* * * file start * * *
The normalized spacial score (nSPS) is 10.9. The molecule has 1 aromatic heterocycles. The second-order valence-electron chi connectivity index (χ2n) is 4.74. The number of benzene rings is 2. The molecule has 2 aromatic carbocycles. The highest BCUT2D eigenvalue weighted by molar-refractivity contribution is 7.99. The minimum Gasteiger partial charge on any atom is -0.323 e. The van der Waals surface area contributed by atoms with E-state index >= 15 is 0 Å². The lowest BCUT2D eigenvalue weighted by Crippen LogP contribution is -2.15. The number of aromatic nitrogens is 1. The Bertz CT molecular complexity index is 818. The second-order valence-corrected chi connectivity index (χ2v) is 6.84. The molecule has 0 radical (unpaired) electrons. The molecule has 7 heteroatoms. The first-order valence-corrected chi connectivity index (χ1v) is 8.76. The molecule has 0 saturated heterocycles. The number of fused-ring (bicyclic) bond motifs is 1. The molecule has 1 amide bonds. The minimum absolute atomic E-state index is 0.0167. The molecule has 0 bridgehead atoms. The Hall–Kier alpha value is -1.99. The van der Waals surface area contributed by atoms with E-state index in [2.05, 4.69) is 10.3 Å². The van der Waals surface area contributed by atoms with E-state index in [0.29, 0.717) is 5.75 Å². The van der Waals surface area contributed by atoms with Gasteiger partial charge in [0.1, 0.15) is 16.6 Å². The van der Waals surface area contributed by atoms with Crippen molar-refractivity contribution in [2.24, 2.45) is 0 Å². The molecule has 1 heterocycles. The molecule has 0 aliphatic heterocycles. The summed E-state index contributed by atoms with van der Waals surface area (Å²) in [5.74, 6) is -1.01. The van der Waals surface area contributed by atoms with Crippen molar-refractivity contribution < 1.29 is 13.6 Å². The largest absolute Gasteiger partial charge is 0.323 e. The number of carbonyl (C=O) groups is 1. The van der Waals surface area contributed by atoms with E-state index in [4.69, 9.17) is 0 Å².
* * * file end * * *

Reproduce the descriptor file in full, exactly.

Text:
The normalized spacial score (nSPS) is 10.9. The molecule has 1 aromatic heterocycles. The second-order valence-electron chi connectivity index (χ2n) is 4.74. The number of benzene rings is 2. The molecule has 2 aromatic carbocycles. The highest BCUT2D eigenvalue weighted by molar-refractivity contribution is 7.99. The minimum Gasteiger partial charge on any atom is -0.323 e. The van der Waals surface area contributed by atoms with E-state index >= 15 is 0 Å². The lowest BCUT2D eigenvalue weighted by Crippen LogP contribution is -2.15. The number of aromatic nitrogens is 1. The Bertz CT molecular complexity index is 818. The second-order valence-corrected chi connectivity index (χ2v) is 6.84. The molecule has 0 radical (unpaired) electrons. The molecule has 7 heteroatoms. The first-order valence-corrected chi connectivity index (χ1v) is 8.76. The molecule has 0 saturated heterocycles. The number of fused-ring (bicyclic) bond motifs is 1. The molecule has 1 amide bonds. The minimum absolute atomic E-state index is 0.0167. The molecule has 0 bridgehead atoms. The Hall–Kier alpha value is -1.99. The van der Waals surface area contributed by atoms with E-state index in [2.05, 4.69) is 10.3 Å². The van der Waals surface area contributed by atoms with E-state index in [0.29, 0.717) is 5.75 Å². The van der Waals surface area contributed by atoms with Gasteiger partial charge in [0.1, 0.15) is 16.6 Å². The van der Waals surface area contributed by atoms with Crippen molar-refractivity contribution in [2.24, 2.45) is 0 Å². The molecule has 1 heterocycles. The molecule has 0 aliphatic heterocycles. The summed E-state index contributed by atoms with van der Waals surface area (Å²) in [5.74, 6) is -1.01. The van der Waals surface area contributed by atoms with Crippen molar-refractivity contribution < 1.29 is 13.6 Å². The largest absolute Gasteiger partial charge is 0.323 e. The number of carbonyl (C=O) groups is 1. The van der Waals surface area contributed by atoms with E-state index in [4.69, 9.17) is 0 Å².